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I tried to solve this problem in PERL, but it only works with lesser data, so I need a solution in R, which I guess is faster and easier then PERL, anyway. I got one file like this one with two positions in the genome ( first and second column) and the distance bteween them (third column)

cg00000029  cg01016459  848
cg00000029  cg02021817  38
cg00000029  cg02851944  13
cg00000029  cg02976952  238
cg00000029  cg03943270  93
cg00000029  cg07396495  604
cg00000029  cg12190057  929

And my second file is this one, with the position in the genome and one expression value in each column, for each sample ( 1 to 6)

TargetID    sample1 sample2 sample3 sample4 sample5 sample6
cg00000029  0.157   0.444   0.466   0.805   0.5489  0.448
cg01016459  0.873   0.930   0.926   0.942   0.932   0.9128  
cg03943270  0.871   0.920   0.926   0.942   0.942   0.942

In fact I have 100 samples. My idea is to get a final file for each sample with the expression values instead the cg's and the distance. For example, for sample 1

0.157  0.873 848
0.157  0.871  93

for sample 2

0.444   0.930 848
0.444   0.920   93

In PERL I have no problems when I got only two samples, I load the files in two estructures, hashes of arrays, and then I compare them using nested foreach loops, but it take so much time only for 2 samples, imagine 100! I tried in R, loading the data in 2 data frames and use something as

expression[rownames(expression) %in% rownames(distances),]

the problem is that I need something like a loop or apply function to iterate over the expression data using the first cpg value and then the second , if they are in pairs in expression, put the expression values and the distances.

Any ideas would be welcome

Thanks in advance


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Does the first column in the first file actually vary? And, if so, does it go through every permutation with the second column? I can see that "cg00000029 cg01016459" appears for column 1 and 2, but does the reverse appear? –  John Jan 25 '12 at 22:21
No, in fact there is only one distance for 2 points, it don't repeat –  user976991 Jan 25 '12 at 22:41
The first column vary, but in fact there is only one distance for 2 points, it don't repeat, so once the distances for this particulary cpg are calculated, they don't repeat –  user976991 Jan 25 '12 at 22:53

2 Answers 2

up vote 2 down vote accepted

if your first data is in dat

structure(list(V1 = c("cg00000029", "cg00000029", "cg00000029", 
"cg00000029", "cg00000029", "cg00000029", "cg00000029"), V2 = c("cg01016459", 
"cg02021817", "cg02851944", "cg02976952", "cg03943270", "cg07396495", 
"cg12190057"), V3 = c(848L, 38L, 13L, 238L, 93L, 604L, 929L)), .Names = c("V1", 
"V2", "V3"), class = "data.frame", row.names = c(NA, -7L))

and second set is in target

structure(list(TargetID = c("cg00000029", "cg01016459", "cg03943270"
), sample1 = c(0.157, 0.873, 0.871), sample2 = c(0.444, 0.93, 
0.92), sample3 = c(0.466, 0.926, 0.926), sample4 = c(0.805, 0.942, 
0.942), sample5 = c(0.5489, 0.932, 0.942), sample6 = c(0.448, 
0.9128, 0.942)), .Names = c("TargetID", "sample1", "sample2", 
"sample3", "sample4", "sample5", "sample6"), class = "data.frame", row.names = c(NA, 

match() will get you what you're looking for. I would use reshape and plyr packages. Specifically melt and ddply but I'm sure there is a apply version too.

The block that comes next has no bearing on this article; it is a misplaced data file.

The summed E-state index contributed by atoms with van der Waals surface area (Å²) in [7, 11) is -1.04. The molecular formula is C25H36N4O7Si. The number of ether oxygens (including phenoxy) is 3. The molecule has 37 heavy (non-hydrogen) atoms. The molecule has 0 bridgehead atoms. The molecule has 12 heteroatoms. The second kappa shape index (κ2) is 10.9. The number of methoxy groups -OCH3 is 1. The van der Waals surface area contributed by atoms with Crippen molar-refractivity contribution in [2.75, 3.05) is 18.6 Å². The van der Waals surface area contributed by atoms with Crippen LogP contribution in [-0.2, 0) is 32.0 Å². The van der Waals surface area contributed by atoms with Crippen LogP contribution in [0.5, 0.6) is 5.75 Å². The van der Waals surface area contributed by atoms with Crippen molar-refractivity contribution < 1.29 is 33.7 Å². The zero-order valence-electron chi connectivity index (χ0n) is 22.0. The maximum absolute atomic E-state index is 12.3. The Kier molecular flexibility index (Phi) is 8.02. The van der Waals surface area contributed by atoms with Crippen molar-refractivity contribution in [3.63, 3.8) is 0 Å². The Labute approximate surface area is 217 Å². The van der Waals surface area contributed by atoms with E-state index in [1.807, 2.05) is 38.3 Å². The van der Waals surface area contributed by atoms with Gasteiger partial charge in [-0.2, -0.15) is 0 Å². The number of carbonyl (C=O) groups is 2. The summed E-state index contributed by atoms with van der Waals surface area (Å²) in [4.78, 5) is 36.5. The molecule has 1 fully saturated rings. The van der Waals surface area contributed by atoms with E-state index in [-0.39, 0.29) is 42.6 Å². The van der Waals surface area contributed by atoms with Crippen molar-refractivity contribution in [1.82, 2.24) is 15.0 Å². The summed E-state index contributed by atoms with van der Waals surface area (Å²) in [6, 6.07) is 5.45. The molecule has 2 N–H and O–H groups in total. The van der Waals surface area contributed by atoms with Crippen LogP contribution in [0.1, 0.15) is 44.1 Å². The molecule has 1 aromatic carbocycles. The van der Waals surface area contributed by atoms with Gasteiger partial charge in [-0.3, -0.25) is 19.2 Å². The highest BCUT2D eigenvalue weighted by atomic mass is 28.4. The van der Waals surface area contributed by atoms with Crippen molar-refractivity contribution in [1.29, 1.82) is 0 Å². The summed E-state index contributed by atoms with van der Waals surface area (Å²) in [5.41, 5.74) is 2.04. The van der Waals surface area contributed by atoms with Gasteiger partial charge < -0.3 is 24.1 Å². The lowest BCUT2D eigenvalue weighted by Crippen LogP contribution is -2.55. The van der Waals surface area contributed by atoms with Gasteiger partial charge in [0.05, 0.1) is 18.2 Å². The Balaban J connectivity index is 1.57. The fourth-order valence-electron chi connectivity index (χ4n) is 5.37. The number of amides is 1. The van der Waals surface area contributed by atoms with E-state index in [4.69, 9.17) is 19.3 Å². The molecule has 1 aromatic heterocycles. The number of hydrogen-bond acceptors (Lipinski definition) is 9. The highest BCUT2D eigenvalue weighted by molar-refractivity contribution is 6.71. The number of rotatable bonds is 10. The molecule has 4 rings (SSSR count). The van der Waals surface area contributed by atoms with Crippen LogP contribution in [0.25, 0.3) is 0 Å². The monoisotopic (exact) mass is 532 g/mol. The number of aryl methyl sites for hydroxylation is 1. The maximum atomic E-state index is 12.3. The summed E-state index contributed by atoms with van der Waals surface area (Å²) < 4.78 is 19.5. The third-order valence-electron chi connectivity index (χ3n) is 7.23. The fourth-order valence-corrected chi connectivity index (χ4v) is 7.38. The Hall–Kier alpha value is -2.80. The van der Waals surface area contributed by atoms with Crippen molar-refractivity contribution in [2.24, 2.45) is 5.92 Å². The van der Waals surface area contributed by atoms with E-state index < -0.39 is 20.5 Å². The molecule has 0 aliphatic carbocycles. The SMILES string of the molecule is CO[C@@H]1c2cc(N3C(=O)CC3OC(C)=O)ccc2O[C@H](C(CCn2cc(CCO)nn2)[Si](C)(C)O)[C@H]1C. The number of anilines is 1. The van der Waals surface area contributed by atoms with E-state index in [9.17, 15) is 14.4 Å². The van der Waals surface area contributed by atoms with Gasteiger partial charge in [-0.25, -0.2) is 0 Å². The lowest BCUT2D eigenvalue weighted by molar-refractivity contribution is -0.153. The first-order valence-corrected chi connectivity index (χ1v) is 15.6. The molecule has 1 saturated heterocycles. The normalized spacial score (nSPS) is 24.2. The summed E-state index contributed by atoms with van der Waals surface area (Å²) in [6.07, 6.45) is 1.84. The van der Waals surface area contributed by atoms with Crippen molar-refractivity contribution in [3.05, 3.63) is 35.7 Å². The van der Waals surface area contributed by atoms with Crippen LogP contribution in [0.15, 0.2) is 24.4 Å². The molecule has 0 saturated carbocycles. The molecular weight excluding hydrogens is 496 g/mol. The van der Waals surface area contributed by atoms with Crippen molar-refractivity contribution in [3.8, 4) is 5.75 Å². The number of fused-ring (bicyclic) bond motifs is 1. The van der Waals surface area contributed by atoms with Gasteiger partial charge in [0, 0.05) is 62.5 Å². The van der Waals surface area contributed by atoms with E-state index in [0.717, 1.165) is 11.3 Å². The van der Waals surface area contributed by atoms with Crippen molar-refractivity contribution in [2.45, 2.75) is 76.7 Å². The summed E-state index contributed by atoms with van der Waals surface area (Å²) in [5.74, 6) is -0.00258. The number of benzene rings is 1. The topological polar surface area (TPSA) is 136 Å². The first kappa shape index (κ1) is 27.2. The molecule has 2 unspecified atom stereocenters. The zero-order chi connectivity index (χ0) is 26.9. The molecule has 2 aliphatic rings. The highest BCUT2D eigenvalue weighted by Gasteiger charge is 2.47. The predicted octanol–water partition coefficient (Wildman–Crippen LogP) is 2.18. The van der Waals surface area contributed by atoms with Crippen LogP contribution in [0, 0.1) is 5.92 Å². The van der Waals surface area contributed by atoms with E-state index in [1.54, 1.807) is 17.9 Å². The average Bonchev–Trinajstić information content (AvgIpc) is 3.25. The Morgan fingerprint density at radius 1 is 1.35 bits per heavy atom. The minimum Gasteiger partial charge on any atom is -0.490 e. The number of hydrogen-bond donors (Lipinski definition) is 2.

target.melt <- melt(target,id.var='TargetID')

my.func <- function(lookup,df) {
  cg.one <- lookup$value[match(df$V1,lookup$TargetID)]
  cg.two <- lookup$value[match(df$V2,lookup$TargetID)]


out <- dlply(target.melt,.(variable),my.func,df=dat)

there are a bunch of NAs with your data since the second data set is incomplete but what you asked for is there:

> na.omit(as.data.frame(out[[1]]))
  cgone cgtwo distance
1 0.157 0.873      848
5 0.157 0.871       93
share|improve this answer
Thanks Justin! How does it work melt and dlply? It is the first time that I see both –  user976991 Jan 25 '12 at 23:13
That is a long answer! melt, in this case, is used to take your second data set and put it in a "long" format which is easier for plyr to work with. the plyr functions all end in ply and the leading two letters tell you what goes in and what goes out (in this case a dataframe in and a list out). the second argument is a splitting variable. in this case, split target.melt into separate dataframes based on unique values found in teh calue column... clear as mud I'm sure! –  Justin Jan 25 '12 at 23:18
Thanks again Justin! –  user976991 Jan 25 '12 at 23:31

You can join the two data.frames with merge, convert the result to the tall format with melt, and then apply a function (e.g., to save to a file) on each piece of the result with d_pply.

# Sample data
n <- length(LETTERS)
d1 <- cbind( expand.grid( LETTERS, LETTERS ), rnorm( n*n ) )
names(d1) <- c("id1", "id2", "distance")
d1 <- d1[ as.character(d1$id1) < as.character(d1$id2), ]
d2 <- as.data.frame( matrix( rnorm(n*6), nr=n ) )
d2 <- data.frame( id=LETTERS, d2 )
names( d2 )[-1] <- paste( "sample", 1:6, sep="")

# If the distance data.frame only contains half the pairs,
# i.e., if it only contains one of (a,b) and (b,a), 
# add the missing ones.    
d1a <- d1
d1b <- d1[,c(2,1,3)]
names(d1b) <- names(d1a)
d1 <- rbind( d1a, d1b )
d1 <- d1[ ! duplicated( d1[,1:2]), ]

# Merge the two data.frames    
d <- merge( d1, d2, by.x="id1", by.y="id" )

# Convert to tall format
d <- melt(d, id.vars=c("id1", "id2", "distance"))

# Apply a function to each chunk
d_ply( d, "variable", function (u) { 
  cat( "Would save ", nrow(u), " rows to ", as.character(u$variable[1]), "\n" ) 
} )
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